WD-40 for Arthritis - Just Another Folk RemedyArthritis does seem to have its fair share of unproven folk remedies such as:
One of the more recent folk remedies involves using the lubricant WD-40.
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What Is the Premise?
The premise seems simple enough, you spray or rub on a dose of WD-40 to free up stiff, painful arthritic joints just like they oiled up the Tin Man in the classic movie "The Wizard of Oz".
However, according to John C. Wolf, D.O., Ohio University College of Osteopathic Medicine, Family Medicine News (1998 archives), "In the case of WD-40, a great myth developed about its benefits in treating arthritis. It is easy to follow the flawed logic: WD-40 works wonders on stiff door locks, squeaky hinges, and rusted bolts. Therefore, it should make my stiff, sore, squeaking arthritic joints work better. Unfortunately, like all myths, this one isn't true."
Potential for Harm
A look at the WD-40 MSDS (Material Safety Data Sheet) shows that the product contains petroleum distillates. Skin contact may cause drying of skin and/or irritation. According to the WD-40 MSDS, it is advised to wash with soap and water if you have contact with your skin.
Greater risks can come from prolonged exposure. According to the article, WD-40 for Arthritis? by Katherine Poehlmann, Ph.D., "To date, no credible scientific studies have shown any benefit from the use of WD-40 for arthritis. In fact, there may be cumulative harmful effects."
The History of WD-40
The product WD-40 was first developed in 1953 by the chemist Norm Larsen. The name WD-40 stands for water displacement, 40th attempt.
The history of the product along with many fascinating facts can be found at the WD-40 company website, which also states, "The most interesting piece of WD-40's history is the uses for the product, now numbering in the thousands. The uses include everything from silencing squeaky hinges and removing road tar from automobiles to protecting tools from rust and removing adhesive labels. But they get a lot crazier than that. Over the years, thousands of WD-40 users have written testimonial letters to the company sharing their often unique, if sometimes just plain weird, uses for the product."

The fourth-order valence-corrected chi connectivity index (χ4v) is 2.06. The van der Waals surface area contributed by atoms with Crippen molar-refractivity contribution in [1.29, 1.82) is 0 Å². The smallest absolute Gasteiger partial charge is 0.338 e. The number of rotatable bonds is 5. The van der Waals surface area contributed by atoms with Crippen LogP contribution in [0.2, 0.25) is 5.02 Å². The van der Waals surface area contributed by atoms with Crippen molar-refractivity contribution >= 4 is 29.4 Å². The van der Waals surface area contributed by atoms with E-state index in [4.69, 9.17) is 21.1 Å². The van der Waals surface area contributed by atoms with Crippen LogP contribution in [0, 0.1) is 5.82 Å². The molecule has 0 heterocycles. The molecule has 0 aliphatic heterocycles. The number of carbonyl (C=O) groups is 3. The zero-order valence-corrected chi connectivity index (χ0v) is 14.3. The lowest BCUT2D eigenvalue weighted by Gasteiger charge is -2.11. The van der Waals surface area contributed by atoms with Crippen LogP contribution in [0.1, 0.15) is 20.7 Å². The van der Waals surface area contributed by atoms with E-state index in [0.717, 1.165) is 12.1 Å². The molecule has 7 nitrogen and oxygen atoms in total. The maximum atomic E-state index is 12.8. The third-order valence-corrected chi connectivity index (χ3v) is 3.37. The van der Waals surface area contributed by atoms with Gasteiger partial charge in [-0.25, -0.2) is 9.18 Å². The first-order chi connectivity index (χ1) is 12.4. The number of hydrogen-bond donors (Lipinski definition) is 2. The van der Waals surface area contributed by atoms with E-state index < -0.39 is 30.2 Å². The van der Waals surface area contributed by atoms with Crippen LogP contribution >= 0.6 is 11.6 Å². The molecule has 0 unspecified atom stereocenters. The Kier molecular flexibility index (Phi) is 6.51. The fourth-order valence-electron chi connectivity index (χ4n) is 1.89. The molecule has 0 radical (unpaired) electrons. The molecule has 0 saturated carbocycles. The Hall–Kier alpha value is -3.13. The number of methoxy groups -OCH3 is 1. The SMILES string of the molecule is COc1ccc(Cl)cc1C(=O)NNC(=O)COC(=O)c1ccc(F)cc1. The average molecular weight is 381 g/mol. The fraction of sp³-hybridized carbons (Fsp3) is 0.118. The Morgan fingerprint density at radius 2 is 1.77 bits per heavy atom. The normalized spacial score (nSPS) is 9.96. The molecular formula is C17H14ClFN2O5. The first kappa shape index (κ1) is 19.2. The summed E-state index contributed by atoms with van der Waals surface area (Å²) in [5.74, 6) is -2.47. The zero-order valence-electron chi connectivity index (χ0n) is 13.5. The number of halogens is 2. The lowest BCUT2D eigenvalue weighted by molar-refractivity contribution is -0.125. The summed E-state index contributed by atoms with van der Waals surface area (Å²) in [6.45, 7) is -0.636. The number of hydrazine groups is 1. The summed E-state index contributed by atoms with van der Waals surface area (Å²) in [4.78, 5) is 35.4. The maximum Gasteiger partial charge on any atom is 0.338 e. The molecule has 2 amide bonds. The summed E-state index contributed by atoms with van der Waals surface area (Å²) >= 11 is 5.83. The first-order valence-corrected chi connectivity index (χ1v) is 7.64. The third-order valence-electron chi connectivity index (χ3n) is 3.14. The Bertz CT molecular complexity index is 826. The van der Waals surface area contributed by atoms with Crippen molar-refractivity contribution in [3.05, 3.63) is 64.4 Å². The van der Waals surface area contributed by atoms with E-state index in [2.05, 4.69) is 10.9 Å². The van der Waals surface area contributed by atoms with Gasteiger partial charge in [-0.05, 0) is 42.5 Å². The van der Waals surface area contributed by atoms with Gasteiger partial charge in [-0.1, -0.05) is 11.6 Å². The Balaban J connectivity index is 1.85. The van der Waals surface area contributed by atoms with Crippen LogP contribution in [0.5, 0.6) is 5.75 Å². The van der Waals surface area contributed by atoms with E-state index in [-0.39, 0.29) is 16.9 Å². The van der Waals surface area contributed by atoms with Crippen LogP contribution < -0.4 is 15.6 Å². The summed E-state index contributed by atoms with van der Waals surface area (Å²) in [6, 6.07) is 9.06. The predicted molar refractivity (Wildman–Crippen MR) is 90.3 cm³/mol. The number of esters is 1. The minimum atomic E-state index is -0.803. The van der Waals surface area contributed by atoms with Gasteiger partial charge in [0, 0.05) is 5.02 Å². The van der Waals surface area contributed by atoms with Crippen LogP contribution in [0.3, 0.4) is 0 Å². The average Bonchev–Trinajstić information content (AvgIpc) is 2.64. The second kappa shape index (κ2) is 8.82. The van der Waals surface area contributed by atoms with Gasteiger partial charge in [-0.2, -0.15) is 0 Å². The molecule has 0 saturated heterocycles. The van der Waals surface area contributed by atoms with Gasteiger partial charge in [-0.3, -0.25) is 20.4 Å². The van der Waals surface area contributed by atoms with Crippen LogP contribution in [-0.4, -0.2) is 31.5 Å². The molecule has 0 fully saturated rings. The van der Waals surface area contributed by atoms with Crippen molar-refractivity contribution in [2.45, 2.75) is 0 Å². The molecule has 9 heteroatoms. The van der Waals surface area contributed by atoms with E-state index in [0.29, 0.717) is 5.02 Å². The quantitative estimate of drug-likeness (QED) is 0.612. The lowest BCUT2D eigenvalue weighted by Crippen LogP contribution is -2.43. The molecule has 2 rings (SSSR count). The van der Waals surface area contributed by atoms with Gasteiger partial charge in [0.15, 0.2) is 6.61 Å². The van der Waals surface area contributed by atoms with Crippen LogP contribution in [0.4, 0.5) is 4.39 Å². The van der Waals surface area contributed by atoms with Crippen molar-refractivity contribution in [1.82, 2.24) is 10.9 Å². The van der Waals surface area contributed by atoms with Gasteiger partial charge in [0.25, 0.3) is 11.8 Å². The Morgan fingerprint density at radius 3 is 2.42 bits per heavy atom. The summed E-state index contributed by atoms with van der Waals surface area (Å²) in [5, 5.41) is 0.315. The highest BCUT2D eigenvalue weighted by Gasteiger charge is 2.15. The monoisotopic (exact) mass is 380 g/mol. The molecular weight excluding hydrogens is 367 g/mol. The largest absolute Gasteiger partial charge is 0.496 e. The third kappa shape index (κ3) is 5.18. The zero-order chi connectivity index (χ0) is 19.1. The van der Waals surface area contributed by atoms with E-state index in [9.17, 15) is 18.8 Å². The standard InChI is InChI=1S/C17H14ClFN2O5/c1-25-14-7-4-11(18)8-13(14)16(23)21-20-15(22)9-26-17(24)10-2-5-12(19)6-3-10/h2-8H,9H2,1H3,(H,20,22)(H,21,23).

However, it should be noted that these are household uses not medical uses.
As clearly stated on the UK website for the WD-40 Company, in response to the question "Can WD-40 be used for arthritis?", the reply is, "WD-40 is not a medical product. We would never recommend to people that they spray WD-40 onto the skin. Our recommendation is to see your GP (general practitioner) for expert advice on alleviating arthritis."
Why a Perpetual Myth?To date, there have been no clinical studies to prove the efficacy of this practice. However, there are a few anecdotal theories as to why proponents of the practice might feel better:
Similarity to Topical Pain Relief Products
Some "think" it's only the coolness of the spray. Some may be experiencing a soothing feeling similar to that created by actual topical pain relief products.
Topical pain relief products are applied directly to your skin and can include:
Most topical products are available over-the-counter.
Topical counter-irritants seem to work on relieving minor arthritis pain by creating a feeling of coolness (or warmth) over a sore area or painful joint. Topical products vary widely in their active ingredients and may contain such substances as:
Some "think" it's only the massage action. Some may perceive benefits from increased blood circulation due to the massage action when any substance is rubbed into the skin.
The Placebo Effect
Some "think" it's only the placebo effect. It has been proven that when people believe strongly in a treatment their endorphins and natural pain mediators are enhanced. Also, arthritis characteristically has periods of flares and remissions. People may attribute feeling better to the WD-40 when it is truly due to a remission.
The Bottom Line
WD-40 is a popular product with literally thousands of household uses.See: The Many Household Uses of WD-40
WD-40 is not a medical product and has no real value as a treatment for arthritis.